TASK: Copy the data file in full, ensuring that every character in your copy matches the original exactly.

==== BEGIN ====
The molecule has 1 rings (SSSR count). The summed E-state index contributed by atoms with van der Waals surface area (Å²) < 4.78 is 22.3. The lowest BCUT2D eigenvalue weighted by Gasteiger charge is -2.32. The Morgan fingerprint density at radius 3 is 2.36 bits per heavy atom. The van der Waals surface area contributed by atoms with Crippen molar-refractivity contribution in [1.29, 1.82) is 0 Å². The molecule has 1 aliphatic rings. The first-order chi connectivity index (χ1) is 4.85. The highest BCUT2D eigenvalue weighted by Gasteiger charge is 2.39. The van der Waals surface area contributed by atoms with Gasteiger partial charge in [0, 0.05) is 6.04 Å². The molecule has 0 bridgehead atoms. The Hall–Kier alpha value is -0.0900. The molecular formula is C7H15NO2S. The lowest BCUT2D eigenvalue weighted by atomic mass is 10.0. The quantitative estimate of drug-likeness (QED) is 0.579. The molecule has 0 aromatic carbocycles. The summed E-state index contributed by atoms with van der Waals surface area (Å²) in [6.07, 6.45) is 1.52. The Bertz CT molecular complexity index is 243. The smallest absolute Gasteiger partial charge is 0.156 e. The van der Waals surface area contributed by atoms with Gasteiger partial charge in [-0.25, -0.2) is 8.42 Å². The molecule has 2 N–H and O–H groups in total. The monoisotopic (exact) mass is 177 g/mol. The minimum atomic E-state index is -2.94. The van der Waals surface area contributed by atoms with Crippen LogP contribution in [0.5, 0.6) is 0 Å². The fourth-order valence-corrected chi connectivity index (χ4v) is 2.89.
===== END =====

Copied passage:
The molecule has 1 rings (SSSR count). The summed E-state index contributed by atoms with van der Waals surface area (Å²) < 4.78 is 22.3. The lowest BCUT2D eigenvalue weighted by Gasteiger charge is -2.32. The Morgan fingerprint density at radius 3 is 2.36 bits per heavy atom. The van der Waals surface area contributed by atoms with Crippen molar-refractivity contribution in [1.29, 1.82) is 0 Å². The molecule has 1 aliphatic rings. The first-order chi connectivity index (χ1) is 4.85. The highest BCUT2D eigenvalue weighted by Gasteiger charge is 2.39. The van der Waals surface area contributed by atoms with Gasteiger partial charge in [0, 0.05) is 6.04 Å². The molecule has 0 bridgehead atoms. The Hall–Kier alpha value is -0.0900. The molecular formula is C7H15NO2S. The lowest BCUT2D eigenvalue weighted by atomic mass is 10.0. The quantitative estimate of drug-likeness (QED) is 0.579. The molecule has 0 aromatic carbocycles. The summed E-state index contributed by atoms with van der Waals surface area (Å²) in [6.07, 6.45) is 1.52. The Bertz CT molecular complexity index is 243. The smallest absolute Gasteiger partial charge is 0.156 e. The van der Waals surface area contributed by atoms with Gasteiger partial charge in [-0.25, -0.2) is 8.42 Å². The molecule has 2 N–H and O–H groups in total. The monoisotopic (exact) mass is 177 g/mol. The minimum atomic E-state index is -2.94. The van der Waals surface area contributed by atoms with Crippen LogP contribution in [0.5, 0.6) is 0 Å². The fourth-order valence-corrected chi connectivity index (χ4v) is 2.89.